LMD:  Itís just a natural progression.

PL:  Exactly!  On both sides, though.  Thatís why some of our movies have our stars in them. Some of our movies like Thatís What I Am from last year, which Randy Orton was in a tiny role for like a minute, but the stars were Ed Harris and Amy Madigan.  That was a movie that we made that had nothing to do with promoting the WWE wrestling product, but it had a lot to do with promoting the WWE film model.

 

LMD:  Currently in the WWE wrestling storyline you are the COO, running things behind the scenes.  But in reality you have moved most of your duties behind the camera and are developing new talent for the company.  Do you enjoy that role more?

PL:  I do.  I guess itís no different than when you have a guy like a Clint Eastwood or something, who for years makes movies because thatís what he does.  Heís the star of these movies and now he branches into directing movies, and I would guess gets just as much thrill out of directing and producing these other actors in these films and making great product that way.  While I love being in the ring and thereís no greater rush than walking out in front of seventy thousand of the WWEís most loyal fans -- our fans are rabid -- but while thatís a thrill, also being backstage and helping a new guy become a star and helping him be the next big thing, or putting out the Pay-Per-View thatís successful, or helping to helm all those things is just as satisfying.  Itís just as big of a deal from a success standpoint for me as being in the ring.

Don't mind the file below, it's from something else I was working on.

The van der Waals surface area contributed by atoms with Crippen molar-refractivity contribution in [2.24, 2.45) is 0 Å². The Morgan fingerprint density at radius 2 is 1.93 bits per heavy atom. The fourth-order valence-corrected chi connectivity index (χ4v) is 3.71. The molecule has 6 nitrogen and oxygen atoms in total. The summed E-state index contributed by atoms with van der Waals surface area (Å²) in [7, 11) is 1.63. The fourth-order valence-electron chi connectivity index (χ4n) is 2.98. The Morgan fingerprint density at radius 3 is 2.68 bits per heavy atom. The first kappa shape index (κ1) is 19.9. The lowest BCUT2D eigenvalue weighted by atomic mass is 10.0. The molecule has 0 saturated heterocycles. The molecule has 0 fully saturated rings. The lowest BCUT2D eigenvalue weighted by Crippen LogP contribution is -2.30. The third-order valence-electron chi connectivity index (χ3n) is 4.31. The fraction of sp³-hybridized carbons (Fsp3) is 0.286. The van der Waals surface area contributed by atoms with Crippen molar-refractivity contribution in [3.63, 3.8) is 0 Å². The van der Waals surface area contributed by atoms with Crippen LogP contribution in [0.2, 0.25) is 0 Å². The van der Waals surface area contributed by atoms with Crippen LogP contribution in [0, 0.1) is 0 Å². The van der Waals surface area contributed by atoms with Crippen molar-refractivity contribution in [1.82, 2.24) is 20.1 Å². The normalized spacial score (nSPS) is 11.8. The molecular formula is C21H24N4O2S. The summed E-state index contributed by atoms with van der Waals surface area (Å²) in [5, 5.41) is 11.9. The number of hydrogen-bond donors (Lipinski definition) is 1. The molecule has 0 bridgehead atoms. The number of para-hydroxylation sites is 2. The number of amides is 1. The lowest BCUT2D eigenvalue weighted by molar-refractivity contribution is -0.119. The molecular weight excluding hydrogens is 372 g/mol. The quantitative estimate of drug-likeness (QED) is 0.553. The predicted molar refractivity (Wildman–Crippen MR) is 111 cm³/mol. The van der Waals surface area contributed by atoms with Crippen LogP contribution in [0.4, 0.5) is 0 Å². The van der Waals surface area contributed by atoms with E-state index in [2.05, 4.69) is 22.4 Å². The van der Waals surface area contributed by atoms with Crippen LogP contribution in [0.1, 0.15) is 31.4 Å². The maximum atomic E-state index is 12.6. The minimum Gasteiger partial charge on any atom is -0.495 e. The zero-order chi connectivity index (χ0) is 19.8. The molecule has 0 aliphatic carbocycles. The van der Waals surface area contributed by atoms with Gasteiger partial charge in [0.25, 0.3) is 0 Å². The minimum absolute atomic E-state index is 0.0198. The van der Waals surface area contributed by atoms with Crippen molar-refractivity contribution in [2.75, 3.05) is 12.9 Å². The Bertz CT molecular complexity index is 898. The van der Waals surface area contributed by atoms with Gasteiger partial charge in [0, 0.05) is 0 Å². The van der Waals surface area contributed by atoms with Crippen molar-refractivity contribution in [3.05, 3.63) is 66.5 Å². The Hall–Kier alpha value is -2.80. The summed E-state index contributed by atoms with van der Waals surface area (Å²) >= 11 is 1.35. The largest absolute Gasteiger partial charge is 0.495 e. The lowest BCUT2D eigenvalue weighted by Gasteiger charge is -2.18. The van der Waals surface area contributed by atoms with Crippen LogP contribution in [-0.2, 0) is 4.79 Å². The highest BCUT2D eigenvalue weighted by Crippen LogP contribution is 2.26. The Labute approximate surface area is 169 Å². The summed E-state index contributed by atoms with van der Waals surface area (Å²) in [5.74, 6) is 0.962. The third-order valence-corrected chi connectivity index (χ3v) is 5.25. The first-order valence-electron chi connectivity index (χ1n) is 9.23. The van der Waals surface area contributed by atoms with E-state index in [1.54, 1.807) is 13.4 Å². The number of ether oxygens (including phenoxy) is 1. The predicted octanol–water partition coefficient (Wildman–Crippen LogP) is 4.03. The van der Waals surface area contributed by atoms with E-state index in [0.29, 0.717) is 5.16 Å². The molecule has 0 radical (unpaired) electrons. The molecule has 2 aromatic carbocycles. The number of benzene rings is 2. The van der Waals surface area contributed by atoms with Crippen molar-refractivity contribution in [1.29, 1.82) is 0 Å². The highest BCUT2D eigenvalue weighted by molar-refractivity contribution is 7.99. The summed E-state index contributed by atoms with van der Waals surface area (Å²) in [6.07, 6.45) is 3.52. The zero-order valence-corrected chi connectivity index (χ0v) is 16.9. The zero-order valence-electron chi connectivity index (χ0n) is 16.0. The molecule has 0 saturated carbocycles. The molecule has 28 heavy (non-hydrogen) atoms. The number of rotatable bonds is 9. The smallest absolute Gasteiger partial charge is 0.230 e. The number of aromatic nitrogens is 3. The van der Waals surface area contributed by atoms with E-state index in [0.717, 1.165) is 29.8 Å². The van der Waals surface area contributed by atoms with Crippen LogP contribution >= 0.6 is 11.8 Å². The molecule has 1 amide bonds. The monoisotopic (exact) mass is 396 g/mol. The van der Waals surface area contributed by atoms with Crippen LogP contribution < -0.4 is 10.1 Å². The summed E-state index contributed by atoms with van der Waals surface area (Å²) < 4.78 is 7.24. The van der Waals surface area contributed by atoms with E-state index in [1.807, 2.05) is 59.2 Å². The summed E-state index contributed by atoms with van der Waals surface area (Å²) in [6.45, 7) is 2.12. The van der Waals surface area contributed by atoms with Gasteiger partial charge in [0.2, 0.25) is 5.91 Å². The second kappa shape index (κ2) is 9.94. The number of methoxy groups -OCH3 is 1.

LMD:  Still, I understand that you will be getting back in the ring very soon. Will you tell us about that?

PL:  At Night of Champions in a week and a half, Iíll face CM Punk in my new role as COO.  We have CM Punk, who is kind of the loudmouth, anti-establishment, anti-authority figure right now, which is ironic because partly that used to be me and now here it comes full circle and Iím the authority figure and Iíve got this loudmouthed guy, but heís crossed the line and said some things he shouldnít have said.  And at the end of the day, Iím still Triple H under the suit, so the suitís gonna come off for the night and CM Punkís gonna get his ass kicked.

 

LMD:  Are you excited?

PL:  Yes, very!

 

~ The Lady Miz Diva

Sept 7th, 2011

 

Special thanks to Messrs. Armando Fuentes & Steve Flack for their invaluable help with this interview.

 

 

 

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Photos

Exclusive photo by LMD

Film stills courtesy of  WWE Films